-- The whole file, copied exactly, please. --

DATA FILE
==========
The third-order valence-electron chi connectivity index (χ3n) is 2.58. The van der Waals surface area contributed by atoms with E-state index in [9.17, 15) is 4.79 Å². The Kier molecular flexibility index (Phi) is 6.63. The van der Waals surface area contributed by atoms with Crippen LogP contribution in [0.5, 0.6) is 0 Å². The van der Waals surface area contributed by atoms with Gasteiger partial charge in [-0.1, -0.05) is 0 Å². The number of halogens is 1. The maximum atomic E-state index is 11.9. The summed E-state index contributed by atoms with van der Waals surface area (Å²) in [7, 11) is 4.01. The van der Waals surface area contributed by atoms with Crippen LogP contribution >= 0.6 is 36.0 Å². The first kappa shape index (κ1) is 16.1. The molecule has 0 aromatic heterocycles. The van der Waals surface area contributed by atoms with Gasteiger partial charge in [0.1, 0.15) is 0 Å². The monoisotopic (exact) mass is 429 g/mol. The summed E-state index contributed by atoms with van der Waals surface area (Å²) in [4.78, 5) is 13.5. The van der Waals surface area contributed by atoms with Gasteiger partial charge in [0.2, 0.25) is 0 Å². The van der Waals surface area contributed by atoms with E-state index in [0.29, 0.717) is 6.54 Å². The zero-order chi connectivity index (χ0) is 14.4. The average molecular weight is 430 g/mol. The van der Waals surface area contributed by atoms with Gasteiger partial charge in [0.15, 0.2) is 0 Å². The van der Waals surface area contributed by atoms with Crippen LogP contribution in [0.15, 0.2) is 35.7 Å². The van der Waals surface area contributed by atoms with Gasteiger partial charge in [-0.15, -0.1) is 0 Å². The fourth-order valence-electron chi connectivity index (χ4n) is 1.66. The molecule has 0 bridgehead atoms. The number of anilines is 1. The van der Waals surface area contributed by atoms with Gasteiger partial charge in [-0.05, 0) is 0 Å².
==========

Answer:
The third-order valence-electron chi connectivity index (χ3n) is 2.58. The van der Waals surface area contributed by atoms with E-state index in [9.17, 15) is 4.79 Å². The Kier molecular flexibility index (Phi) is 6.63. The van der Waals surface area contributed by atoms with Crippen LogP contribution in [0.5, 0.6) is 0 Å². The van der Waals surface area contributed by atoms with Gasteiger partial charge in [-0.1, -0.05) is 0 Å². The number of halogens is 1. The maximum atomic E-state index is 11.9. The summed E-state index contributed by atoms with van der Waals surface area (Å²) in [7, 11) is 4.01. The van der Waals surface area contributed by atoms with Crippen LogP contribution >= 0.6 is 36.0 Å². The first kappa shape index (κ1) is 16.1. The molecule has 0 aromatic heterocycles. The van der Waals surface area contributed by atoms with Gasteiger partial charge in [0.1, 0.15) is 0 Å². The monoisotopic (exact) mass is 429 g/mol. The summed E-state index contributed by atoms with van der Waals surface area (Å²) in [4.78, 5) is 13.5. The van der Waals surface area contributed by atoms with Gasteiger partial charge in [0.2, 0.25) is 0 Å². The van der Waals surface area contributed by atoms with E-state index in [0.29, 0.717) is 6.54 Å². The zero-order chi connectivity index (χ0) is 14.4. The average molecular weight is 430 g/mol. The van der Waals surface area contributed by atoms with Gasteiger partial charge in [0.15, 0.2) is 0 Å². The van der Waals surface area contributed by atoms with Crippen LogP contribution in [0.15, 0.2) is 35.7 Å². The van der Waals surface area contributed by atoms with Gasteiger partial charge in [-0.15, -0.1) is 0 Å². The fourth-order valence-electron chi connectivity index (χ4n) is 1.66. The molecule has 0 bridgehead atoms. The number of anilines is 1. The van der Waals surface area contributed by atoms with Gasteiger partial charge in [-0.05, 0) is 0 Å².